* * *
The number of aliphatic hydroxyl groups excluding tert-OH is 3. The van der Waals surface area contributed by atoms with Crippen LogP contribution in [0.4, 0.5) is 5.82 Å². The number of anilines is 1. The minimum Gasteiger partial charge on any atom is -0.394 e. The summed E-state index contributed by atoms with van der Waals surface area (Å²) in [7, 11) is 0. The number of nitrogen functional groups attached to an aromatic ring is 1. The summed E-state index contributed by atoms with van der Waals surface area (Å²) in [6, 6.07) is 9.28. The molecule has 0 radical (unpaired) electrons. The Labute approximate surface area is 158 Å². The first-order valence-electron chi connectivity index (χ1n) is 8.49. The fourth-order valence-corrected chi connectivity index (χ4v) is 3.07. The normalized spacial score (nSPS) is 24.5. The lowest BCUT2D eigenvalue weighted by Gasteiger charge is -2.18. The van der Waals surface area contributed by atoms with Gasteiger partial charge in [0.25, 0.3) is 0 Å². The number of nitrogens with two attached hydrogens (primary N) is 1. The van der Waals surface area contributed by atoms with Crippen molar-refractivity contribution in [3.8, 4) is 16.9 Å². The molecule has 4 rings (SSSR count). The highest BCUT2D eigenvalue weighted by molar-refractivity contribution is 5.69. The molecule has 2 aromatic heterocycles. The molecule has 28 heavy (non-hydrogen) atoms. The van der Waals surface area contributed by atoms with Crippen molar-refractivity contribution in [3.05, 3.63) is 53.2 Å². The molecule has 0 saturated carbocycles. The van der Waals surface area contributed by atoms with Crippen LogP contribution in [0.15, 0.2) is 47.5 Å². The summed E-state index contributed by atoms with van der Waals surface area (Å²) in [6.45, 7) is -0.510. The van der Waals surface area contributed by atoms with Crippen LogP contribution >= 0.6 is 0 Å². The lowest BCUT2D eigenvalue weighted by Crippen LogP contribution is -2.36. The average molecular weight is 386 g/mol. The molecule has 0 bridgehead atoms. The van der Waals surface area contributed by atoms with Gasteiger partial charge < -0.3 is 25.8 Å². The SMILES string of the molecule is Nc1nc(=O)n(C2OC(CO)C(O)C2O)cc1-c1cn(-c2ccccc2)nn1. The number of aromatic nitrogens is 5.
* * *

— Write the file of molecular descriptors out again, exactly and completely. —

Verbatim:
The number of aliphatic hydroxyl groups excluding tert-OH is 3. The van der Waals surface area contributed by atoms with Crippen LogP contribution in [0.4, 0.5) is 5.82 Å². The number of anilines is 1. The minimum Gasteiger partial charge on any atom is -0.394 e. The summed E-state index contributed by atoms with van der Waals surface area (Å²) in [7, 11) is 0. The number of nitrogen functional groups attached to an aromatic ring is 1. The summed E-state index contributed by atoms with van der Waals surface area (Å²) in [6, 6.07) is 9.28. The molecule has 0 radical (unpaired) electrons. The Labute approximate surface area is 158 Å². The first-order valence-electron chi connectivity index (χ1n) is 8.49. The fourth-order valence-corrected chi connectivity index (χ4v) is 3.07. The normalized spacial score (nSPS) is 24.5. The lowest BCUT2D eigenvalue weighted by Gasteiger charge is -2.18. The van der Waals surface area contributed by atoms with Gasteiger partial charge in [0.25, 0.3) is 0 Å². The number of nitrogens with two attached hydrogens (primary N) is 1. The van der Waals surface area contributed by atoms with Crippen molar-refractivity contribution in [3.8, 4) is 16.9 Å². The molecule has 4 rings (SSSR count). The highest BCUT2D eigenvalue weighted by molar-refractivity contribution is 5.69. The molecule has 2 aromatic heterocycles. The molecule has 28 heavy (non-hydrogen) atoms. The van der Waals surface area contributed by atoms with Crippen molar-refractivity contribution in [3.05, 3.63) is 53.2 Å². The molecule has 0 saturated carbocycles. The van der Waals surface area contributed by atoms with Crippen LogP contribution in [0.15, 0.2) is 47.5 Å². The summed E-state index contributed by atoms with van der Waals surface area (Å²) in [6.45, 7) is -0.510. The van der Waals surface area contributed by atoms with Crippen LogP contribution >= 0.6 is 0 Å². The lowest BCUT2D eigenvalue weighted by Crippen LogP contribution is -2.36. The average molecular weight is 386 g/mol. The molecule has 0 bridgehead atoms. The van der Waals surface area contributed by atoms with Gasteiger partial charge < -0.3 is 25.8 Å². The SMILES string of the molecule is Nc1nc(=O)n(C2OC(CO)C(O)C2O)cc1-c1cn(-c2ccccc2)nn1. The number of aromatic nitrogens is 5.